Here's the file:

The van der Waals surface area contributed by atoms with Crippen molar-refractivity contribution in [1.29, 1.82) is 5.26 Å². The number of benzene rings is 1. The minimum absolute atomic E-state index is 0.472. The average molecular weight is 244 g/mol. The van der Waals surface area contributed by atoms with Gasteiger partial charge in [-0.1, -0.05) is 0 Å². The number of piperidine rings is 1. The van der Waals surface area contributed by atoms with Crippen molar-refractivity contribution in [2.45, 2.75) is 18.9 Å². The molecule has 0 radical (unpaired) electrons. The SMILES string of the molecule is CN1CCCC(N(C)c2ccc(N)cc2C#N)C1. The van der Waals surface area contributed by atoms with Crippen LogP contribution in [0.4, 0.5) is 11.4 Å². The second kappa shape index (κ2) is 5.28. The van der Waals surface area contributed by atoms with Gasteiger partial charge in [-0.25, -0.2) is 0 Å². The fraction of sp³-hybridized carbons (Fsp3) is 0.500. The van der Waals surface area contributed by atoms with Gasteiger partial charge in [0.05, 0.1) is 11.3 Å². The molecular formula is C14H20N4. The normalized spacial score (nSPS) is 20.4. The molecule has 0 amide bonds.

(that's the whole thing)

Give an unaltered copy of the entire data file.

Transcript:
The van der Waals surface area contributed by atoms with Crippen molar-refractivity contribution in [1.29, 1.82) is 5.26 Å². The number of benzene rings is 1. The minimum absolute atomic E-state index is 0.472. The average molecular weight is 244 g/mol. The van der Waals surface area contributed by atoms with Gasteiger partial charge in [-0.1, -0.05) is 0 Å². The number of piperidine rings is 1. The van der Waals surface area contributed by atoms with Crippen molar-refractivity contribution in [2.45, 2.75) is 18.9 Å². The molecule has 0 radical (unpaired) electrons. The SMILES string of the molecule is CN1CCCC(N(C)c2ccc(N)cc2C#N)C1. The van der Waals surface area contributed by atoms with Crippen LogP contribution in [0.4, 0.5) is 11.4 Å². The second kappa shape index (κ2) is 5.28. The van der Waals surface area contributed by atoms with Gasteiger partial charge in [-0.25, -0.2) is 0 Å². The fraction of sp³-hybridized carbons (Fsp3) is 0.500. The van der Waals surface area contributed by atoms with Gasteiger partial charge in [0.05, 0.1) is 11.3 Å². The molecular formula is C14H20N4. The normalized spacial score (nSPS) is 20.4. The molecule has 0 amide bonds.